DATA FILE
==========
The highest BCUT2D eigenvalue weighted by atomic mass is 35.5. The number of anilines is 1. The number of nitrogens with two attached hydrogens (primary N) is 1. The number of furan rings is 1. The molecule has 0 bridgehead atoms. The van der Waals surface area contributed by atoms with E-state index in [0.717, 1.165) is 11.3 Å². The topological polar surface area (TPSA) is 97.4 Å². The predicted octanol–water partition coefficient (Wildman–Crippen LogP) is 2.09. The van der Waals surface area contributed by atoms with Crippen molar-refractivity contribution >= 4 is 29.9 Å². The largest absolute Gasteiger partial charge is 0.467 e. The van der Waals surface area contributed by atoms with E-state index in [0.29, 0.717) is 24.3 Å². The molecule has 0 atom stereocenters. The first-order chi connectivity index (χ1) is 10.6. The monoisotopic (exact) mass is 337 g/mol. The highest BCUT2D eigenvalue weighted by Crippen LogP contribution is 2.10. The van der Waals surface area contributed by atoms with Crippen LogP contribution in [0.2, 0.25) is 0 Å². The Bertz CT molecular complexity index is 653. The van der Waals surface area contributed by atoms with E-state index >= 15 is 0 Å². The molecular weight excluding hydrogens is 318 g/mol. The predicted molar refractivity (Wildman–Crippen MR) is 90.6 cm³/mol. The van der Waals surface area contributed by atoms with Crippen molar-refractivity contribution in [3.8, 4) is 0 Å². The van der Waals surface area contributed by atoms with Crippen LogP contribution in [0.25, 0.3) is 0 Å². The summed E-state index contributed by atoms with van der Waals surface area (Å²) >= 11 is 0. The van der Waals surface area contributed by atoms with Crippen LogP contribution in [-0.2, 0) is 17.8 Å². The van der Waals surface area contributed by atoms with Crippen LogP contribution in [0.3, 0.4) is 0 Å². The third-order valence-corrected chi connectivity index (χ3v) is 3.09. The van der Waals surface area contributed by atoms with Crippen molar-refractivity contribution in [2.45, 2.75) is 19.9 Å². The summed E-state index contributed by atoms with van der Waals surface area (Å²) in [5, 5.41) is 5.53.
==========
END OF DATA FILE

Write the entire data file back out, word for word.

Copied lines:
The highest BCUT2D eigenvalue weighted by atomic mass is 35.5. The number of anilines is 1. The number of nitrogens with two attached hydrogens (primary N) is 1. The number of furan rings is 1. The molecule has 0 bridgehead atoms. The van der Waals surface area contributed by atoms with E-state index in [0.717, 1.165) is 11.3 Å². The topological polar surface area (TPSA) is 97.4 Å². The predicted octanol–water partition coefficient (Wildman–Crippen LogP) is 2.09. The van der Waals surface area contributed by atoms with Crippen molar-refractivity contribution >= 4 is 29.9 Å². The largest absolute Gasteiger partial charge is 0.467 e. The van der Waals surface area contributed by atoms with E-state index in [0.29, 0.717) is 24.3 Å². The molecule has 0 atom stereocenters. The first-order chi connectivity index (χ1) is 10.6. The monoisotopic (exact) mass is 337 g/mol. The highest BCUT2D eigenvalue weighted by Crippen LogP contribution is 2.10. The van der Waals surface area contributed by atoms with Crippen LogP contribution in [0.2, 0.25) is 0 Å². The Bertz CT molecular complexity index is 653. The van der Waals surface area contributed by atoms with E-state index >= 15 is 0 Å². The molecular weight excluding hydrogens is 318 g/mol. The predicted molar refractivity (Wildman–Crippen MR) is 90.6 cm³/mol. The van der Waals surface area contributed by atoms with Crippen molar-refractivity contribution in [3.8, 4) is 0 Å². The van der Waals surface area contributed by atoms with Crippen LogP contribution in [0.25, 0.3) is 0 Å². The summed E-state index contributed by atoms with van der Waals surface area (Å²) >= 11 is 0. The van der Waals surface area contributed by atoms with Crippen LogP contribution in [-0.2, 0) is 17.8 Å². The van der Waals surface area contributed by atoms with Crippen LogP contribution in [0.3, 0.4) is 0 Å². The third-order valence-corrected chi connectivity index (χ3v) is 3.09. The van der Waals surface area contributed by atoms with Crippen molar-refractivity contribution in [2.45, 2.75) is 19.9 Å². The summed E-state index contributed by atoms with van der Waals surface area (Å²) in [5, 5.41) is 5.53.